How to Support End Bearing Plates - DDM Garage Doors Blog

Posted October 13th, 2017 at 6:12 pm by Dan Musick

A view of a garage door shaft that is worn.

For shafts to turn properly inside the end bearings, the end bearing plate must remain plumb. An unsupported plate can lean, causing the bearing or shaft to wear. Often a worn bearing will wear completely through the shaft. This causes the shaft and drum to drop and the garage door to no longer be level.

Supporting Flat End Bearing Plates

Many of the bearing plates are flat, and the horizontal track angle was not strong enough to support the plate, so add an additional angle. Here the bottom of the angle bolts to the horizontal angle, and the top wedges into the jamb.

An angle that is bolted to the horizontal angle and wedges against the jamb to support the end bearing plate.

Another way to support a flat end bearing is the top of the flag bracket. On this door, the drum was scraping the top of the flag bracket.

A cable drum scraping the top of the flag bracket.

The simplest solution, without adding any angle, was to re-position the end bearing plate. Make sure that the flag bracket supports the outside of the end bearing plate. Doing this may require moving one of the drums.

The end bearing plate with a flag bracket supporting the outside of the plate.

Another way to support a bracket on 12″ radius tracks is by wedging angle between the horizontal angle and the top of the flag bracket.

An angle wedged between the horizontal angle and the top of the flag bracket.

The support angle also bolts at the top and bottom.

The support angle is bolted to the top and bottom of the tracks.

Spring Anchor Bracket

One of the better inventions in the door industry for residential doors was the spring anchor bracket. This bracket has an added edge that can secure to the jamb. Therefore, on 12″ radius tracks, the top of the flag bracket supports the bracket. The top hole allows for an optional bolt. However, there is no need for this on 12″ tracks if the cable drums proper installation touches the races of the bearings.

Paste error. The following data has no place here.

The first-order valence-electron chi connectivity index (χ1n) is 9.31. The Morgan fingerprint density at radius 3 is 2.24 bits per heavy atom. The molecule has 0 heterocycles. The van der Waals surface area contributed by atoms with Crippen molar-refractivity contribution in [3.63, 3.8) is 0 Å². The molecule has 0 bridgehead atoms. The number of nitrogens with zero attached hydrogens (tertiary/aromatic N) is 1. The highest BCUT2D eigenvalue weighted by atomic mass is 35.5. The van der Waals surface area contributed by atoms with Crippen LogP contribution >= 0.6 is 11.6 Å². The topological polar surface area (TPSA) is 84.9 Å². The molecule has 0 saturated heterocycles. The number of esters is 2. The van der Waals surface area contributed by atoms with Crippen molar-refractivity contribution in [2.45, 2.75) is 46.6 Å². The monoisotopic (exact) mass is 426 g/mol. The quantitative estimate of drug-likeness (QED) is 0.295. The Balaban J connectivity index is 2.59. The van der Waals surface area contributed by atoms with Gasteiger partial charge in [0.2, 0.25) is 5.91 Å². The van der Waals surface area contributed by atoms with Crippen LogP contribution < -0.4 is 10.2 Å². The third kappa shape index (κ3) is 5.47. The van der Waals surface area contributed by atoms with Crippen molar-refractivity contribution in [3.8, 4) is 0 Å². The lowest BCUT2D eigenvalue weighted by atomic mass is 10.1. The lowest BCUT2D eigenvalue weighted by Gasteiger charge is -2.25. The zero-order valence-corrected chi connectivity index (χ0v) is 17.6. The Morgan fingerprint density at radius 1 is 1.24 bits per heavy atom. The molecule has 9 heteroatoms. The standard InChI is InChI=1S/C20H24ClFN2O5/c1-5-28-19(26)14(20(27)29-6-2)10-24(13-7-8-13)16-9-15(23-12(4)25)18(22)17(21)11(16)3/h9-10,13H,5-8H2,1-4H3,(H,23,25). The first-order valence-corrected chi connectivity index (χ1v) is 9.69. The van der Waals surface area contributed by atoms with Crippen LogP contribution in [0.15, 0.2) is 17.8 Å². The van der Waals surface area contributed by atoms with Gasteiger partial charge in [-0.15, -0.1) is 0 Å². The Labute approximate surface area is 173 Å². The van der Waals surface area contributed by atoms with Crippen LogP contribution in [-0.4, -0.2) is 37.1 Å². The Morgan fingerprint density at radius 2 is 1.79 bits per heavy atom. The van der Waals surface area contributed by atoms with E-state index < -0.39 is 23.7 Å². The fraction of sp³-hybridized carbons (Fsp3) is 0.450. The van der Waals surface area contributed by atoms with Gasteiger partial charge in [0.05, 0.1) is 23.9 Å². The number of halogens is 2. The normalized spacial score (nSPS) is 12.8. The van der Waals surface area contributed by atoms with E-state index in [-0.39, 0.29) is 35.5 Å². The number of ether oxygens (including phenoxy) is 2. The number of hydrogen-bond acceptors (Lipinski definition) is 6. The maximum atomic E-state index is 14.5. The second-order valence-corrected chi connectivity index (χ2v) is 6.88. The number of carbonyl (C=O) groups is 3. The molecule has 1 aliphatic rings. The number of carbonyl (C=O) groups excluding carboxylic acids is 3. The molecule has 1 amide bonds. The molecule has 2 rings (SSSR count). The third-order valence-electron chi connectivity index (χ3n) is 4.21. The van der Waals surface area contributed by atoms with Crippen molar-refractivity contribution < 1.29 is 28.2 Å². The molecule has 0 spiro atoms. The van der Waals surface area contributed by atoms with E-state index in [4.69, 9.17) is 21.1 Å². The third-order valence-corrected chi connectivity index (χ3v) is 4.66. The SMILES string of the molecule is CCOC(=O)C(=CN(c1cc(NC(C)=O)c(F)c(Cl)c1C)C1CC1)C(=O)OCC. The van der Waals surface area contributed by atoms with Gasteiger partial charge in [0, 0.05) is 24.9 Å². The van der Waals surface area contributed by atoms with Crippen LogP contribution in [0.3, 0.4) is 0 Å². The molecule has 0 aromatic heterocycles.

An anchor bracket on a shaft supported by the top of the flag bracket.

On 15″ radius tracks, however, the top of the bracket must be secured. Normally a single 5/16″ X 1 5/8″ lag screw is needed, as shown here.

A person shown securing the top of an anchor bracket with a lag screw on a 15-inch radius track.

Sometimes, there is a need for additional support, as you see here where the top edge did not reach the jamb.

Extra support is provided to the anchor bracket because it did not reach the jamb.

On one job, a recessed I-beam prevented the normal installation, and the angle was run from the horizontal angle to the board on top of the beam.

An angle run from the horizontal angle to the board on top of the beam.

Here is another solution for adding an angle because the top edge of the bracket was above the header.

A support bracket shown supporting the anchor bracket above the header.

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